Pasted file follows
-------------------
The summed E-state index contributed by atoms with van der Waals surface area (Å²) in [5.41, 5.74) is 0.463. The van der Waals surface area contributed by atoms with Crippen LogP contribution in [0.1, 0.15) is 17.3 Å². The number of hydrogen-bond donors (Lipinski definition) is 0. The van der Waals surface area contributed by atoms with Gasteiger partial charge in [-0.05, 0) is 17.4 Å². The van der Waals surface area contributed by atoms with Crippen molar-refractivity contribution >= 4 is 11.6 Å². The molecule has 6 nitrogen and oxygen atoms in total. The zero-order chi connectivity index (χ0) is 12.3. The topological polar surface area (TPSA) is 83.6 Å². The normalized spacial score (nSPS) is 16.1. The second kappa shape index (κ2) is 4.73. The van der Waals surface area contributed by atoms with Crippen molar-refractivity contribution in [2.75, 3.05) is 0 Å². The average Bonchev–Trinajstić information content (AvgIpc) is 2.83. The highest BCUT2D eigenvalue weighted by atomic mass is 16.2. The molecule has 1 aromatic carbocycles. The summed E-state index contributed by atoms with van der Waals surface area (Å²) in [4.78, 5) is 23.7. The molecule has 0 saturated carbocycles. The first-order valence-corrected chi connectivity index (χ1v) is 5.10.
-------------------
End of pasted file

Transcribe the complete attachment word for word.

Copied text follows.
The summed E-state index contributed by atoms with van der Waals surface area (Å²) in [5.41, 5.74) is 0.463. The van der Waals surface area contributed by atoms with Crippen LogP contribution in [0.1, 0.15) is 17.3 Å². The number of hydrogen-bond donors (Lipinski definition) is 0. The van der Waals surface area contributed by atoms with Gasteiger partial charge in [-0.05, 0) is 17.4 Å². The van der Waals surface area contributed by atoms with Crippen molar-refractivity contribution >= 4 is 11.6 Å². The molecule has 6 nitrogen and oxygen atoms in total. The zero-order chi connectivity index (χ0) is 12.3. The topological polar surface area (TPSA) is 83.6 Å². The normalized spacial score (nSPS) is 16.1. The second kappa shape index (κ2) is 4.73. The van der Waals surface area contributed by atoms with Crippen molar-refractivity contribution in [2.75, 3.05) is 0 Å². The average Bonchev–Trinajstić information content (AvgIpc) is 2.83. The highest BCUT2D eigenvalue weighted by atomic mass is 16.2. The molecule has 1 aromatic carbocycles. The summed E-state index contributed by atoms with van der Waals surface area (Å²) in [4.78, 5) is 23.7. The molecule has 0 saturated carbocycles. The first-order valence-corrected chi connectivity index (χ1v) is 5.10.